“A lot of people my age play golf, but to me, that’s not competitive enough,” says Griggs. “I play softball for competitive reasons, always to challenge yourself as well as your team compared to the other team. Also, I like the camaraderie of playing with friends. I actually have played with both of my sons a few times, but never at the same time. I hope to eventually have the opportunity to play a game with both of them at the same time, though both of them currently live out of town. ”

Griggs says he began playing with his fraternity brothers from the University of Evansville. After many years of playing in the Parks Department leagues, he says he made the change to the Deaconess Sports Park League because of the variety of weeknights to choose from.

Currently, Fulton says, the league plays on Tuesday and Thursday nights with 49 teams, but his intent is to offer games Monday through Thursday nights.

“Our spring league was smaller at 19 teams, but that was kind of to be expected with the transition from the Parks Department League and everything,” says Fulton. “In the summer league, we are starting to see some decent numbers. We are trying to bring people out to the North Side to play. We have a great facility for them to play in so, so far, so good.”

Rehn reminisces about the Parks Department league and each team’s commitment to their own neighborhood park.

“Over time, you had leagues that became shaped or entrenched in a certain field, and teams would beg to play at the same place against the same people year after year,” says Rehn. “It evolved that way because of the way neighborhood parks were set up. They wanted to sit on the tailgate and drink a beer after the game in their neighborhood parking lot.”

Despite this sentiment, Rehn is positive about the new Sports Park.

“I was very excited that we were finally going to have a facility like that for our community,” says Rehn. “Though I am frustrated that it took so long and that many of the teams and individuals that played in my program weren’t able to play in a facility like that, I am thrilled we finally do. It’s a beautiful complex.”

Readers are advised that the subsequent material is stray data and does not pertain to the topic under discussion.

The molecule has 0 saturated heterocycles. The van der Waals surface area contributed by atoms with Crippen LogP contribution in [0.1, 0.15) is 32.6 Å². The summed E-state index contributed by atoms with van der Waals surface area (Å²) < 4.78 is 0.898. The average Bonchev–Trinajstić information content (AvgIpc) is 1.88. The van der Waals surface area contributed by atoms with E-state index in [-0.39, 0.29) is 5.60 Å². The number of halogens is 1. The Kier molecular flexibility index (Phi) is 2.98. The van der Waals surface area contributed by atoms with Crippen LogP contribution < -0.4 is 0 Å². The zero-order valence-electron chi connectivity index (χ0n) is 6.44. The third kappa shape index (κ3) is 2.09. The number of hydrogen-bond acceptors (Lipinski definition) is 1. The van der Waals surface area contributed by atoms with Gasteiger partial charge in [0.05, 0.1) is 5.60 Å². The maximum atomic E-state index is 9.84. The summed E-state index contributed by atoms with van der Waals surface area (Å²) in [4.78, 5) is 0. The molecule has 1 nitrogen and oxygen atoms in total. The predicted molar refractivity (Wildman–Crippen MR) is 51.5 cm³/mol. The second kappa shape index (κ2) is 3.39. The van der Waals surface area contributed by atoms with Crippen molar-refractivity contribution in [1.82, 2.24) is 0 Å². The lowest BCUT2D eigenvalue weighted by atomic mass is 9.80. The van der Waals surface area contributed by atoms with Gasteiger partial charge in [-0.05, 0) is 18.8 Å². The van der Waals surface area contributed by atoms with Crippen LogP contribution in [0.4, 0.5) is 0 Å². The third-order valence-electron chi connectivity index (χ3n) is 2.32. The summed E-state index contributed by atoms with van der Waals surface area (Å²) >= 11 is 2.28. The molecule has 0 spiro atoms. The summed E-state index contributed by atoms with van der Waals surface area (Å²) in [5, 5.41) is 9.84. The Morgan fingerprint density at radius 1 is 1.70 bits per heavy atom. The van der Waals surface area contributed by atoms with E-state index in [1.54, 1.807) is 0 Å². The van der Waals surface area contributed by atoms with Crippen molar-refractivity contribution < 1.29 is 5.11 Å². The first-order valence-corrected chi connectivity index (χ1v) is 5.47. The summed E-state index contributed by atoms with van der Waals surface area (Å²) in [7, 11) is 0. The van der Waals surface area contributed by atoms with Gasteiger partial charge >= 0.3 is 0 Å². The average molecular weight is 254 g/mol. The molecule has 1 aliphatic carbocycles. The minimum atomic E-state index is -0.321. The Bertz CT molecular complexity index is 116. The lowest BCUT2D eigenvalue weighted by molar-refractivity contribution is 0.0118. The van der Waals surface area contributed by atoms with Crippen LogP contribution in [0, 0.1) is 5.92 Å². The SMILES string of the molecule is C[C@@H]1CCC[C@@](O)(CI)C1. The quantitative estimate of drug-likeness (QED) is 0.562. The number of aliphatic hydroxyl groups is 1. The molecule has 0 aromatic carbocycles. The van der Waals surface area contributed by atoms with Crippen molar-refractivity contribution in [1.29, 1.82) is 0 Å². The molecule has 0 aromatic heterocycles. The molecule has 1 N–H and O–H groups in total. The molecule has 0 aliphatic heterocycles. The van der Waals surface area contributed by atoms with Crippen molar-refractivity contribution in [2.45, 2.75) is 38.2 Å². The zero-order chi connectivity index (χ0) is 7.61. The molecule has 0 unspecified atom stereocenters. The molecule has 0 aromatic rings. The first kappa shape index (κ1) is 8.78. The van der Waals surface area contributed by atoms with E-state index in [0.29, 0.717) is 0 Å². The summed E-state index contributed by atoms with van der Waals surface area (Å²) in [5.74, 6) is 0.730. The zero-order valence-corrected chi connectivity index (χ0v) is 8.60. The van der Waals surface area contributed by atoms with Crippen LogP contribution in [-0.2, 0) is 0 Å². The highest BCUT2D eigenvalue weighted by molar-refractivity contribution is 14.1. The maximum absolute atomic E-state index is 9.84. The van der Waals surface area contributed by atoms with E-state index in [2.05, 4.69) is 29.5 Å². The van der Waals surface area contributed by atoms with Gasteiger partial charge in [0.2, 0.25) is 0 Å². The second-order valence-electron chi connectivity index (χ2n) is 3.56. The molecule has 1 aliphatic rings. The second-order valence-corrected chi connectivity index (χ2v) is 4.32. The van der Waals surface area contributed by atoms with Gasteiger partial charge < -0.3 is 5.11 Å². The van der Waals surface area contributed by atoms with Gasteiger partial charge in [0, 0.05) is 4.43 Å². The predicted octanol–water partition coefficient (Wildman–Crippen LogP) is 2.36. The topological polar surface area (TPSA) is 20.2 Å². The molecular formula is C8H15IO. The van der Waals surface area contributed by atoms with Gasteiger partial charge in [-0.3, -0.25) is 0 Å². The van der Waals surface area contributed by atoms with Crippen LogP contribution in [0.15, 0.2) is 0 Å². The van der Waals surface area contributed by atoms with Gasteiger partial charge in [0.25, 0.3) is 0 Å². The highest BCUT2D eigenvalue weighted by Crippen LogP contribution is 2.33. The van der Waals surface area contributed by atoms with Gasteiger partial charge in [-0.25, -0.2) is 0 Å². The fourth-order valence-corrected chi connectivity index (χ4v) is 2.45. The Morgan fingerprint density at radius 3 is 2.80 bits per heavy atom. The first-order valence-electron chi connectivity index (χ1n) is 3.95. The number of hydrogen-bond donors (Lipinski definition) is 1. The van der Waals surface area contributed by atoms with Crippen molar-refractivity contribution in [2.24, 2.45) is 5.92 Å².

A few softball players say they have heard, because of the decline of teams and players at the Sunday league, all leagues may run through the Deaconess Sports Park in 2017. (Neither organization could confirm that this was an active plan.)

Current Assistant Sports Director of the Parks Department league Suzie Dillman says she is unsure if this will happen, but believes 2016 may be a transition year for the leagues. 

Interested in playing softball in Evansville?

Department of Parks and Recreation Leagues: The deadline to enter a team is Aug. 19.
10-game season (5 weeks of double-headers) begins Sunday, Sept. 11
Wesselman 1 Field: 1 to 4 p.m., 5:30 p.m., and 6:30 p.m.
Wesselman 2 Field: 2 p.m., 3 p.m., 4 p.m., and 5:30 to 8:30 p.m.
West Side Nut Club Field: 1 to 4 p.m., 5:30 p.m., 6:30 p.m., and 7:30 p.m.
Cost: $500 per team

For more information about adult softball leagues through the Parks and Recreation Department, call Lisa Wube at 812-435-6162 or visit evansville.in.gov.

Deaconess Sports Park Leagues 12-game season begins in September Monday, Tuesday, Wednesday, and Thursday (specific nights are based on the amount of teams to sign up for the season) 6:15 p.m., 7:25 p.m., and 8:35 p.m.
Cost: $600 per team

For more information about adult softball leagues through Deaconess Sports Park, call Tim Fulton at 812-401-1890 or email at tfulton@evansvillecvb.org.